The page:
Deontay Wilder on Why He Won’t Be Ringside for Joshua-Parker

By Caryn A. Tate on March 29, 2018
Deontay Wilder on Why He Won’t Be Ringside for Joshua-Parker
“I wanted to see him face-to-face, eye to eye, man-to-man.” (SN Graphics/Getty Images)

Wilder discussed why he won’t be ringside for the title unification bout between Anthony Joshua and Joseph Parker this Saturday in Cardiff, Wales…

Today I spoke with WBC heavyweight world champion Deontay Wilder by phone, who discussed why he won’t be ringside for the title unification bout between Anthony Joshua and Joseph Parker this Saturday in Cardiff, Wales. Originally, Wilder was going to take part in the Sky Sports broadcast in an effort to build up a potential match between himself and the winner of Joshua-Parker. Recently, Joshua has stated that he doesn’t want Wilder in the ring after this weekend’s bout.

“Sky Sports contacted me to do the commentary, and I told them I would do it under one [condition]: that I was able to get in the ring after the fight was over to confront Joshua face-to-face,” Deontay explained. “I wanted to see him face-to-face, eye to eye, man-to-man. They said it would be no problem.

“Then a few days later I get a call from my manager saying this is not gonna be possible. It was a team decision not to go.”

Wilder lamented the situation being created by Joshua and his promoter, Eddie Hearn of Matchroom Boxing. “I just don’t understand this childish stuff that’s going on,” Deontay said. “They say so many different things—it’s like they’re trying to put me in a maze. And I’m the only one that’s in the maze. Everybody else just gets a straight line to the door. I gotta go through the maze.”

The bottom line, according to Wilder: “We’re not gonna be sitting around here looking like we’re chasing no one. Nothing like that. Or he get the rest of the belts and try to look down on me like I’m lesser or something. We’re not gonna have that.”

Deontay openly discussed his thoughts on the delay of the Joshua unification, as well as establishing his legacy and trying to prove he’s the best in the heavyweight division. “It’s sad. Because this is boxing, and the heavyweight division was once down and now it’s back up at an all-time high and they’re trying to bring it back down by fighting these lesser opponents and not fighting the best. That’s why I fought Ortiz—so I could prove I’m the best. It was big risk, small reward, but it was big for boxing. Boxing won that night.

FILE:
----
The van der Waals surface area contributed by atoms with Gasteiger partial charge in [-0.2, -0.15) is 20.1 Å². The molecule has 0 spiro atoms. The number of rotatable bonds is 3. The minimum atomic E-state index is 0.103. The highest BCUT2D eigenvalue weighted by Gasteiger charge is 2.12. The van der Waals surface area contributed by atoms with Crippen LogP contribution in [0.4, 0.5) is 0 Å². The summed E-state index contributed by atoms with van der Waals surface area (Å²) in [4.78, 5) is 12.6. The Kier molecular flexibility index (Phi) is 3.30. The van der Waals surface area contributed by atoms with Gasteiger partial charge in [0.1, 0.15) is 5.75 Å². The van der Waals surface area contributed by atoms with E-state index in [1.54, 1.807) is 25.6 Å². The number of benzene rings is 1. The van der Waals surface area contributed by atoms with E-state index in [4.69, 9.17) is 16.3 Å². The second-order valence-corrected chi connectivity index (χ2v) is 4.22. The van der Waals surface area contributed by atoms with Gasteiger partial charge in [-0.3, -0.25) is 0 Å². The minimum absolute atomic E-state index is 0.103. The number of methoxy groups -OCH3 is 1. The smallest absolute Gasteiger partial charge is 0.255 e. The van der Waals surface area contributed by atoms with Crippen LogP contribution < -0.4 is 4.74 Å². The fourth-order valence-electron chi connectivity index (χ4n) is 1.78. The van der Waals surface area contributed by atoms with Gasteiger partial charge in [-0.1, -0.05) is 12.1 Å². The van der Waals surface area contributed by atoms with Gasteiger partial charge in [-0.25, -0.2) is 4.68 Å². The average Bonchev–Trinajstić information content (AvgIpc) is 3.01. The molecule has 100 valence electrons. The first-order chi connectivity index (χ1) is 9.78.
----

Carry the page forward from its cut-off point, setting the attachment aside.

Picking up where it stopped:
“You know that’s what I want to be remembered as. [Team Joshua] talks about money so much because this is what they’re trying to do. This is the business—trying to gyp British people out of their money. Soon they’re gonna wake up. They’re gonna realize it and demand he fight somebody, while I’m gonna be cleaning up the rest of the division. I can go for a world high record. Maybe I’ll come across that 50-0 record, with 49 KOs. That’s what we’re on.”

Since Joshua made it clear he isn’t in a hurry to face Wilder, Eddie Hearn has mentioned in the media that another Matchroom fighter, Dillian Whyte, should get a shot at Deontay instead of unified champion Joshua. To that, Wilder responded, “Eddie got his other fighter, trying to make a fight. Well, we’re not interested. We don’t want that. Nobody want that.”

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  1. Mike from Brooklyn 01:12pm, 03/31/2018

    Hey Ollie Downtown Brown,
    I thought I was the only guy who remembered Lamar Clark, not that I ever actually saw him fight.  My recall is that he had 22 straight KO’S before he fought Clay, but I accept your memory over mine.  I believe he beat George Foreman to the punch and KO’D 4 guys in one night before the then young George did.
    So that’s 3 guys, you, me and my pal Ralph who remember Lamar Clark.
    I’m gonna go look him up on Wikipedia to see what they have on him.

    Fight fans forever,
    Mike from Brooklyn


  2. Lucas McCain 03:58pm, 03/29/2018

    It’s time for the showdown, but I’m not sorry Deontay won’t be at ringside for this one.  He’s a graduate of the Shannon Briggs school of over-acting.  Hype loses interest fast.

    As for Parker, I’ve only seen him a couple of times and he seems adequate but nothing special:  decent punching, decent speed, but not world class.  I could be wrong, but I don’t see him giving Joshua much trouble, unless AJ makes stupid mistakes or tries to ramp up the drama.

  3. Balaamsass 07:27am, 03/29/2018

    If Parker hit as hard as Tua this fight would be pick’em…then again if that was the case this fight would not be happening!

  4. dor b gadi 07:07pm, 03/28/2018

    a lot of thrash talk…..go fight men….. whatever is on the table…. boxer are subject to fight because we fans are craving for a good fight.

  5. Ollie Downtown Brown 04:32pm, 03/28/2018

    Gaudy records are often deceiving. Lamar Clark, a knockout victim of a young Cassius Clay, ran off 44 straight KO’s, a record that I believe still exists today. Never mind that more than half of his opponents were making their pro debuts.  One of Clark’s opponents was none other than, Tony Burton, who would go on to gain fame as Apollo Creed’s trainer, Tony “Duke” Evers in the “Rocky” films.

    I would guess that Wilder’s record is deceiving as well. While he’s fought better opposition than Clark, Wilder’s list of opponents don’t rank alongside names like Liston, Frazier, and Foreman. And Tony Burton was a pretty damn good athlete, a Golden Gloves boxer, a solid halfback and pitcher in high school. Certainly better than Wilder victim, Charlie Zelenoff, better known as Charlie Z.

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